After news of Cameron Slater’s departure from Whale Oil, Liam Hehir reflects on the fading influence of New Zealand’s politics blogs.
Cameron Slater, founder of Whale Oil, is stepping away from his creation and has filed for bankruptcy. This follows an earlier announcement that the blogger had suffered a stroke, and that recovery was not coming along easily. Being tangled up in a series of protracted defamation lawsuits at the same time cannot have helped.
Slater has many enemies. Decent people, however, will be wishing him well. Whatever you think of him, he is a family man. There are people who depend on him. That base level of empathy should trump the feuds of the past.
In any event, the announcement marks the end of an era for a blog that was quite consequential at a moment in our political life. It was not so long ago that Slater had the ear of politicians and prominent journalists. That gave Whale Oil a large degree of sway.
That became the subject of a book by Nicky Hager, Dirty Politics, based on emails stolen from Slater. It was an imperfect book (unavoidably so, given the source material) but it set off a discussion that dominated the news night after night. There was something like a moral panic over whether blogs were exercising an undue influence over public affairs.
Personally, I never had much involvement with Slater. We come from different strands of conservative politics and had different styles. Even so, when I started out as a writer, he was one of the only people who would regularly link to my work (David Farrar of Kiwiblog was another). Whenever this happened, I could be assured of text messages telling me I had been quoted in Whale Oil.
That doesn’t really happen anymore.
The writers at Whale Oil argue that its readership has held up since Hager’s book and for all I know that could well be right. Nevertheless, there is no doubting that the soft power of the blog is a shadow of what it once was. It no longer really sets the agenda in the way it used to.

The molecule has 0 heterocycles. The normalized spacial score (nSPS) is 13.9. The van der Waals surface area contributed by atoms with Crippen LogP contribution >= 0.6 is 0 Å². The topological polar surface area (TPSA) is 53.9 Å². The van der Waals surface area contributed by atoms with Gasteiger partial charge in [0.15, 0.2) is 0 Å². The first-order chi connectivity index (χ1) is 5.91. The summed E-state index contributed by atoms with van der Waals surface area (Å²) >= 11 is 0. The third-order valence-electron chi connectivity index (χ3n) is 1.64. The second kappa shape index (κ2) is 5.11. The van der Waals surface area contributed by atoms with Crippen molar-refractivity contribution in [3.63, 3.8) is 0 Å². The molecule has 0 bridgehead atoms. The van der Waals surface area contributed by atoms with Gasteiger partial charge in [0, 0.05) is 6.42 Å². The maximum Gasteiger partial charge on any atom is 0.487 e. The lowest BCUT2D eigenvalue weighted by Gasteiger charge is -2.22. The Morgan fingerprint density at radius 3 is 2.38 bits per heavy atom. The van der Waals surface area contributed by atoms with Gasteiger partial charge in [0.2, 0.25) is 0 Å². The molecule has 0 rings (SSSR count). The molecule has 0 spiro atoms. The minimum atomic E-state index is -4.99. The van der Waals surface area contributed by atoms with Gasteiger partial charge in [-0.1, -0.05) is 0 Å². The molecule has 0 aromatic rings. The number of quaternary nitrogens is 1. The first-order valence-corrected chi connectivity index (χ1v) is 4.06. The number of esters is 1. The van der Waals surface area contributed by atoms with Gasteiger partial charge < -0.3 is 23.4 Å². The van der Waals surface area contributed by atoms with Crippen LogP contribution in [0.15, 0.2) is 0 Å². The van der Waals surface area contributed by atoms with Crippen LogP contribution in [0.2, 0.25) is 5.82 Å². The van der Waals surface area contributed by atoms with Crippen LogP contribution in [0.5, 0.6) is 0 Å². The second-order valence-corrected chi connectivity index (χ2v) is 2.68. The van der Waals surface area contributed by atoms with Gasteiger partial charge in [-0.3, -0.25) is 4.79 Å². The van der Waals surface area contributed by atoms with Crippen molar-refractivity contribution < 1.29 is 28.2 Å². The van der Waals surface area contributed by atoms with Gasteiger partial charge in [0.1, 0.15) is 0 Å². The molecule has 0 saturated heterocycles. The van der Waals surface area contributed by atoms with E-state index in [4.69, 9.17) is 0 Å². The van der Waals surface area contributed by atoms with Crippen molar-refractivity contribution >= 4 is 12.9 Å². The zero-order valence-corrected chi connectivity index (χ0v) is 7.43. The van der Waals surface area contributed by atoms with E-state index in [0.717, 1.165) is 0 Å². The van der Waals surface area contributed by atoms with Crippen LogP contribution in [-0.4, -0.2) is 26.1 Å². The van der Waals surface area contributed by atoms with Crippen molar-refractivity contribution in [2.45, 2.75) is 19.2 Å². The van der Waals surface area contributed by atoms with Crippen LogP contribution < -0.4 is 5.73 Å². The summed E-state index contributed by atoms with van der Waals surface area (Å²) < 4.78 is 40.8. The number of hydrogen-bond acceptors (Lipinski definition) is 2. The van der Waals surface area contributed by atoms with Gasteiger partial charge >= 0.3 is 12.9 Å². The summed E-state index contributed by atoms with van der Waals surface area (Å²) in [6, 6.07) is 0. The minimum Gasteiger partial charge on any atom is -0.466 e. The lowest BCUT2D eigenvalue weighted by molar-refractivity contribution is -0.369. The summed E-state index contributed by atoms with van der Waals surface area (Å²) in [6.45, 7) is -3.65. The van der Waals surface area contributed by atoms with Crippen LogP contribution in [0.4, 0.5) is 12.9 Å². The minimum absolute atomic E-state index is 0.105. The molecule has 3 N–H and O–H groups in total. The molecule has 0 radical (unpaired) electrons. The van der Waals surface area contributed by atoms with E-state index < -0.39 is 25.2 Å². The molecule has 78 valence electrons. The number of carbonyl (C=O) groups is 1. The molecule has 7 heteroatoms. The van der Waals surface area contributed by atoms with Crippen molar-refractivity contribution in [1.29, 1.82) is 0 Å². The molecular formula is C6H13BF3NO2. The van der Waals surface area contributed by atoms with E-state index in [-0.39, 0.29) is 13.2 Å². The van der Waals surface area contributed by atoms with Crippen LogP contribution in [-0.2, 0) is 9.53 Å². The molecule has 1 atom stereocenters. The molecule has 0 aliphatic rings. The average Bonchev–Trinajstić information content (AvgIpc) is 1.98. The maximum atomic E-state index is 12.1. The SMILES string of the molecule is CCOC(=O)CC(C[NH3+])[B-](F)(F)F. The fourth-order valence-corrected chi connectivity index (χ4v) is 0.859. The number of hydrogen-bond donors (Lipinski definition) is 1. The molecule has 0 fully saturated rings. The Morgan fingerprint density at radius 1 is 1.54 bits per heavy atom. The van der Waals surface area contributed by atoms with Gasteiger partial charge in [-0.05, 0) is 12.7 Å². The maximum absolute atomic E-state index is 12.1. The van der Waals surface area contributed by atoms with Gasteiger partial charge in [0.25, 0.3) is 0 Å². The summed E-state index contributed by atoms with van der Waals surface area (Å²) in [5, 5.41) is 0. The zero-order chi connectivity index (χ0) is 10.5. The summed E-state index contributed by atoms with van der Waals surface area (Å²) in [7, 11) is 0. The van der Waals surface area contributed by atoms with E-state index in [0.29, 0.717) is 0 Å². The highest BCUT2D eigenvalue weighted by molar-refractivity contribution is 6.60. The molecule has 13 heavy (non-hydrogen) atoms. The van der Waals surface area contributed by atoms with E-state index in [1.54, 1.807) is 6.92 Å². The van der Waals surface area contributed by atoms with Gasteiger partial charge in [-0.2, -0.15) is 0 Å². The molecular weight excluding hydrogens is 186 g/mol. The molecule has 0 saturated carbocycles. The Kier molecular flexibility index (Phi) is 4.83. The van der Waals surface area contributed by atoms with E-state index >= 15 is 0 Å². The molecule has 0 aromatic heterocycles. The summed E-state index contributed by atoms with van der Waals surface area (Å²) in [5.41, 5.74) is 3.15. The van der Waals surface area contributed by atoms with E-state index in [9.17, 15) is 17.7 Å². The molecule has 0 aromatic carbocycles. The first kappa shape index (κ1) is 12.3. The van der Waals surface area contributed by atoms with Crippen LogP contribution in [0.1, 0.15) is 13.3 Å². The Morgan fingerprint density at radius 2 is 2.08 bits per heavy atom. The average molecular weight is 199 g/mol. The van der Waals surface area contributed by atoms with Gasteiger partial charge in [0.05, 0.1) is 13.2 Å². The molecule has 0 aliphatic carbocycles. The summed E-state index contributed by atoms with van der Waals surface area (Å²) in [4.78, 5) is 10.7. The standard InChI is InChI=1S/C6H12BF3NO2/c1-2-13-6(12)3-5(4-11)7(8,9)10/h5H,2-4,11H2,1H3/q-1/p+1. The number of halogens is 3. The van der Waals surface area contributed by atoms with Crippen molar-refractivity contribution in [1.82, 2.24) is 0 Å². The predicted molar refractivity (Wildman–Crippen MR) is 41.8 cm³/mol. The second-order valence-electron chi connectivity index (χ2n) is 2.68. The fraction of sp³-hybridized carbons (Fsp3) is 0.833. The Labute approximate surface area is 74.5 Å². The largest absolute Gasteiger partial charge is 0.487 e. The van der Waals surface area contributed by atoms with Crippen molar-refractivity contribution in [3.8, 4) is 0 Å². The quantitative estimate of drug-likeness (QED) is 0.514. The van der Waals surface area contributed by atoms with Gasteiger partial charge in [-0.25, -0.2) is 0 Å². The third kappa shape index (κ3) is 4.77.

Some people would sheet that home to the ongoing effects of Dirty Politics. It seems to me, however, that the blog format is simply in a general state of decline. Gone are the days when the Labour leader of the week would put in an “Ask Me Anything” style appearance at The Standard. Where once starting a blog held out the hope of influencing political debate, trying to start one today is likely to mark one out as some kind of eccentric.
The big hitters are still going, of course.
Martyn Bradbury’s The Daily Blog continues its lonely war against neoliberalism and those who have incurred the ire of its proprietor. Public Address continues to crank out posts about legalising weed and bands you’ve probably never heard of. Kiwiblog still publishes dispatches on the news daily, though you get the feeling Farrar has more important things occupying his time now.
These legacy blogs are like the Kmarts in the struggling shopping centre of the New Zealand blogosphere. You still go there, but when you wander the rest of the joint, there are lots of faded signs and closed shops.
Danyl Mclauchlan’s Dim Post shuttered its doors a while ago. Now he writes (usually very good) essays for The Spinoff instead. The Dim Post was a great blog and people were sad to see it go – but at least his readers can continue to enjoy his work in a interesting form.
Unfortunately, few people seemed to have followed his lead. Drifting towards Twitter seems common. It’s ironic that those who used to run their own places have sequestered themselves in what is essentially a formless and toxic comments section.
I met up with a fellow writer for dinner recently and we got to talking about it. So many formerly good bloggers, he noted, just never seem to write anything of substance any more. In fact, they seem to do very little besides scroll lazily through their phones quote-tweeting their adversaries with sarcastic one-liners.
I must confess to a sense of shame here. When I took a six-week sabbatical from Twitter for the summer, I found I could write 800 publishable words every night. I haven’t been able to do that since I reactivated my account.
Twitter really does fry your brain. I don’t think blogs did that. Not to the same degree, at least.
Anyway, social media seems to have ensured the end of blogs as a fearsome political force. It is hard to see blogs coming back any time soon. And perhaps that is a good thing, considering all the trouble that they caused.
For news nerds of a certain generation, however, blogs were lively and fun. Those who wrote them, read them or commented on them felt like they were participating in a revolution in how we perceived current events.
It was one hell of a ride.
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